[​IMG]
     
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  19. lukpac

    lukpac Senior Member

    Location:
    Milwaukee, WI
    It appears JZSP was for promos:

    Columbia microgroove series - 45cat

    I have no idea what "high level" was supposed to mean.
     
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  20. River Flow

    River Flow Well-Known Member

    Location:
    USA
    Gosh, I went back to listen to my original Blonde On Blonde CD, one thing led to another (including looking at some old threads here and the descriptions on the Electric Dylan site), and now I realize I might have had the "secret remaster" all these years! My disc is 73:00 long, DIDP-070406 12, bought it in 2001, organ seems centered on One Of Us Must Know - if that's indeed the secret remaster, then maybe I've never actually heard the Geelan mix and need to track it down. Mind is blown, because I could've sworn I heard a definite difference in 2003 when the hybrid / redbook remaster came out - maybe that was in my head!

    Back to on-thread topic, Geelan's 1987 JWH mix does sound pretty natural. I still like the bite on the 2003, numerous other flaws notwithstanding.
     
  21. lukpac

    lukpac Senior Member

    Location:
    Milwaukee, WI
    It’s really too bad the whole album hasn’t been reissued using the original mix sources used for the 1997 Biograph and the 1999 GHII*. The natural sound of the remix but via the original mixes.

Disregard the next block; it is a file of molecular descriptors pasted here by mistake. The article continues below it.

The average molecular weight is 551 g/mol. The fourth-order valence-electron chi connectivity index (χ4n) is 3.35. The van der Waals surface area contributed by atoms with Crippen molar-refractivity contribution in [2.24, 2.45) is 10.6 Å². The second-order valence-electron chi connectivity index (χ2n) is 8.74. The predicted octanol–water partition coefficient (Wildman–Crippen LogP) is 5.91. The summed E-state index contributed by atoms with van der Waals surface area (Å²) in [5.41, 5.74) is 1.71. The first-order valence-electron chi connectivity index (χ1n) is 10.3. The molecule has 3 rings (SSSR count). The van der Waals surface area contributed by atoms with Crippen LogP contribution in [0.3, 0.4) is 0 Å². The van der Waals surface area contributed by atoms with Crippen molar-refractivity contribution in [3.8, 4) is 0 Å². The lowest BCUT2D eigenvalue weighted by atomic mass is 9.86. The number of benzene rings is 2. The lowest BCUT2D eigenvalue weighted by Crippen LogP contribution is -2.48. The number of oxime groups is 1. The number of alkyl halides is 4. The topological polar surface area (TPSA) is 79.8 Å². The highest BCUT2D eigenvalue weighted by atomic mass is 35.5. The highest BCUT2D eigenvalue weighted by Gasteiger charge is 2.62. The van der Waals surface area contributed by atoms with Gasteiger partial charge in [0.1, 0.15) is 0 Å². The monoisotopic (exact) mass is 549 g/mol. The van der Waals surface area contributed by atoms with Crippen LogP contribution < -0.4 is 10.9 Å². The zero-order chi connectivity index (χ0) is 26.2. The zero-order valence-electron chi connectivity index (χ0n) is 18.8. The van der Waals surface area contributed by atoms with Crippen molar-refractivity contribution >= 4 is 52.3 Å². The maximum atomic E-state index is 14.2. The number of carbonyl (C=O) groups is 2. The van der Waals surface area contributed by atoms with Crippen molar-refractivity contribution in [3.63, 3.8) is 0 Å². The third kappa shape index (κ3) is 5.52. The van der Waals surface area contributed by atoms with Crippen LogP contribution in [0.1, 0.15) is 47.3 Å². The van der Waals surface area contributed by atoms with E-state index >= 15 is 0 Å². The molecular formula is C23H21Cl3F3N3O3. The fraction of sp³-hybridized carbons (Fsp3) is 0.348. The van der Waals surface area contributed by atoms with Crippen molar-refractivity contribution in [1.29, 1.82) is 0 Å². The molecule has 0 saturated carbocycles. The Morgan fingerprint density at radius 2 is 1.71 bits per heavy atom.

*Seemingly issued in 1997 outside of the US.
     
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  22. Roger Ford

    Roger Ford Forum Resident

    Location:
    Bristol, England
    Certainly sounds like your CD was the unannounced remix. I'd previously been told of pressings with a suffix of -11 or -13 having the remix, so it seems pretty much inevitable that a -12 suffix copy would have it too. Interesting to know you bought it as early as 2001 - any recollection of which end of the year?
     
  23. River Flow

    River Flow Well-Known Member

    Location:
    USA
    Don't remember anymore, but my guess is that I would have bought it somewhere in the 3rd quarter of 2001, maybe even the 2nd.

    Yes, I had noticed other suffixes being mentioned on your website, but I haven't seen anyone else mention the -12 suffix. By chance, if anyone reading this has it and would like to confirm about the Geelan vs Brauer mix, please do. I don't trust my own ears as much now, but it really sounds like the 2003 CD to me. I'm almost wondering if I had another copy of the original CD at some point, because I thought I heard a clear difference when the 2003 remaster was first released.
     
  24. Roger Ford

    Roger Ford Forum Resident

    Location:
    Bristol, England
    Thanks, this helps give some idea of when they started using the remix in regular CD pressings.
    If the organ sounds centred, I'm sure it'll be the Brauer remix. The Geelan mix has it well over to the left.